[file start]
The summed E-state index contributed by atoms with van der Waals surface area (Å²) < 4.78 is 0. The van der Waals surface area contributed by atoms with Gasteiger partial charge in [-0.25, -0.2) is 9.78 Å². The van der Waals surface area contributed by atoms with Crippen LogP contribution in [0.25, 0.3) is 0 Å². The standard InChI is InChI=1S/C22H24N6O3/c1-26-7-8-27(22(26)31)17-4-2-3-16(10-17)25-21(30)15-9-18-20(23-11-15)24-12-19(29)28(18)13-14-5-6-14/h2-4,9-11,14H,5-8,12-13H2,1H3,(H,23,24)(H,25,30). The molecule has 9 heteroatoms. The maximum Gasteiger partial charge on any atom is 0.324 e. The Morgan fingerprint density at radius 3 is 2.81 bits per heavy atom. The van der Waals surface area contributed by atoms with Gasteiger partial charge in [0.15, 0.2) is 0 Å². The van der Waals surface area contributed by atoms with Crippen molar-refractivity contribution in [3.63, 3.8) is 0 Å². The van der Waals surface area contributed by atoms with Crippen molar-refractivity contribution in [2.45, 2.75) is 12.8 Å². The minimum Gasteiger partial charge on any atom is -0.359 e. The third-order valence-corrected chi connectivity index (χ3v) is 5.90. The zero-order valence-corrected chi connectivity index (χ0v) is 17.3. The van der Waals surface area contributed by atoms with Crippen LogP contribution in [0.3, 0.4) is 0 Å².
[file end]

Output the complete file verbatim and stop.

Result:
The summed E-state index contributed by atoms with van der Waals surface area (Å²) < 4.78 is 0. The van der Waals surface area contributed by atoms with Gasteiger partial charge in [-0.25, -0.2) is 9.78 Å². The van der Waals surface area contributed by atoms with Crippen LogP contribution in [0.25, 0.3) is 0 Å². The standard InChI is InChI=1S/C22H24N6O3/c1-26-7-8-27(22(26)31)17-4-2-3-16(10-17)25-21(30)15-9-18-20(23-11-15)24-12-19(29)28(18)13-14-5-6-14/h2-4,9-11,14H,5-8,12-13H2,1H3,(H,23,24)(H,25,30). The molecule has 9 heteroatoms. The maximum Gasteiger partial charge on any atom is 0.324 e. The Morgan fingerprint density at radius 3 is 2.81 bits per heavy atom. The van der Waals surface area contributed by atoms with Gasteiger partial charge in [0.15, 0.2) is 0 Å². The van der Waals surface area contributed by atoms with Crippen molar-refractivity contribution in [3.63, 3.8) is 0 Å². The van der Waals surface area contributed by atoms with Crippen molar-refractivity contribution in [2.45, 2.75) is 12.8 Å². The minimum Gasteiger partial charge on any atom is -0.359 e. The third-order valence-corrected chi connectivity index (χ3v) is 5.90. The zero-order valence-corrected chi connectivity index (χ0v) is 17.3. The van der Waals surface area contributed by atoms with Crippen LogP contribution in [0.3, 0.4) is 0 Å².